An important new exhibit KKK-- "Kin Killin’ Kin", at Chicago's DuSable Museum of African American History hopes to find a solution to gun violence through art. The exhibition is the result of a series of works by artist James Pate starting as a "personal private protest" in 2000 comparing black on black terrorism to Ku Klux Klan terrorism. The concept, according to Pate came directly from conversations in the black community about how black-on-black violence has replaced the KKK form of terrorism.
KKK – “Kin Killin’ Kin” is a powerful and thought-provoking series of images that reflect artist James Pate’s deep love and even greater concern for the epidemic of youth violence in the African American community. If he were a singer, he would sing about it. If he were a dancer, he would dance about it. If he were a journalist, he would join the thousands who write about it. James Pate is a master visual artist who has directed his artistic vision to one of the most critical social ills of our time…youth violence.
Viewing Pate's art that depicts shooters in pointed hoods in the ‘hood’ is chilling. Pate is hoping that by revealing these powerful negative images people will pause and reflect and this will lead to positive solutions.
The series--all black and white renderings with the exception on one positive image in color--ranges from flying bullets to children caught in crossfire. The works force the viewer to deal with an uncomfortable subject matter head-on. To bridge the generation gap, Pate’s iconography includes historical references to the demonstrations of the Civil Rights Movement and to ancient Africa. Connecting with youth groups, Pate hopes to spark much needed dialog about the violence issue. “The telling of our stories via visual art and popular culture not only means recovering the historical ones but imagining the epic ones to come.”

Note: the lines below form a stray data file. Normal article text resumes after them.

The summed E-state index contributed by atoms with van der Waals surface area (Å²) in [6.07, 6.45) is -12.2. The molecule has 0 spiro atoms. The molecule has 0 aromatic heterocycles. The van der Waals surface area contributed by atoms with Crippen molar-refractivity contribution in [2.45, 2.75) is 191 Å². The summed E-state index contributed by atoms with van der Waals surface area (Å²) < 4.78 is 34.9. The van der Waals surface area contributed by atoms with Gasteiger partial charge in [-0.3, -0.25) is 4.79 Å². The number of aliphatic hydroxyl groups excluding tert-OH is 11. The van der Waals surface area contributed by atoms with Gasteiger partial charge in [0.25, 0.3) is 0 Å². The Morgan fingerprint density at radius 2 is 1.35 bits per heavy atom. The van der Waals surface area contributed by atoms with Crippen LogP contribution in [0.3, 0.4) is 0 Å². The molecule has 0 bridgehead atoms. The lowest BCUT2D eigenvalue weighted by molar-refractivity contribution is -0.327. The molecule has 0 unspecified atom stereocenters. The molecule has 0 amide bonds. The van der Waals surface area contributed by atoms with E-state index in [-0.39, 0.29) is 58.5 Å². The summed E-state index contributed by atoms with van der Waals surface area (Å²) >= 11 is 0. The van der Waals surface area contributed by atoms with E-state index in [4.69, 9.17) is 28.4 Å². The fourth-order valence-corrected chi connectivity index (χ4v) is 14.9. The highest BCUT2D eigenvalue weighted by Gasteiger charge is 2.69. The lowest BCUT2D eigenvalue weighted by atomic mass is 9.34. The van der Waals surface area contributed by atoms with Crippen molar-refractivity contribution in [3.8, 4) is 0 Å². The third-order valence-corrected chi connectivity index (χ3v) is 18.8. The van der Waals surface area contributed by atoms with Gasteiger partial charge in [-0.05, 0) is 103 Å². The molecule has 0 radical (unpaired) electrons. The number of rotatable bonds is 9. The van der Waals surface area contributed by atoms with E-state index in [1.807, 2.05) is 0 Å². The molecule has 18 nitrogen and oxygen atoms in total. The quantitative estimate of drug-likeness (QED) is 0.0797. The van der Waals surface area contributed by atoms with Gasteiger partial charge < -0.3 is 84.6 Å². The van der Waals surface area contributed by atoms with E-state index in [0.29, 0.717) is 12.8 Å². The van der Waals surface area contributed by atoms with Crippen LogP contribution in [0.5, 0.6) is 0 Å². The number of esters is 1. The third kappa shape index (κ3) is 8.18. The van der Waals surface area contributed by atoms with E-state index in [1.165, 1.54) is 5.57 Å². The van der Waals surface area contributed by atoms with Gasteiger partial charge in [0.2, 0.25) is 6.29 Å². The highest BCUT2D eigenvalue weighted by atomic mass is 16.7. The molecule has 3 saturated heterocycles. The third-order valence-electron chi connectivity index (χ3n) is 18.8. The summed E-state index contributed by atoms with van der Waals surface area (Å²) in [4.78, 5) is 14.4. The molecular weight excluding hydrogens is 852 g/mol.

Pate’s powerful images are a visual call-to-action to find solutions to youth and community in acknowledging that harsh reality of gun violence, and to dialogue positive alternatives and solutions toward negative behavior. The Black-on-Black violence epidemic is an issue that has long been vocalized, but rarely been the subject of visual art. “It is often said that we, in a ‘strange-fruit’ kind of way, are doing that business of the KKK with our black-on-black violence,” says Pate.
Pate’s self-described “Techo-Cubist” craft teases the eye. He uses the medium of charcoal coupled with the techniques of illusion, shadow, juxtaposition, shape and perspectives. Drawn in a style akin to film storyboards and comic strips, his KKK images are no laughing matter. Each portrays a specific act or consequence of brutality.
Although generally the exhibition is drawing praise, it is not without controversy with some feeling shame and embarrassment while accusing Pate of "airing out dirty laundry". The exhibition will run through November 20, 2013.
Hours and Information
The DuSable Museum of African American History is open Tuesday through Saturday, from 10:00 AM until 5:00 PM and Sunday from noon until 5 p.m.. Admission is $10 for adults ($8 for Chicago residents), $7 for students and senior citizens ($5 for Chicago residents) $3 for children ages 6 through 11 ($2 for Chicago residents) and children 5 years of age and younger are admitted free. Sundays are free to all. It is located at 740 East 56th Place, The Museum may be reached by CTA buses #3, #4 and #55 and free parking is also available on the premises. KKK-- "Kin Killin’ Kin" runs now thru November 20, 2013.
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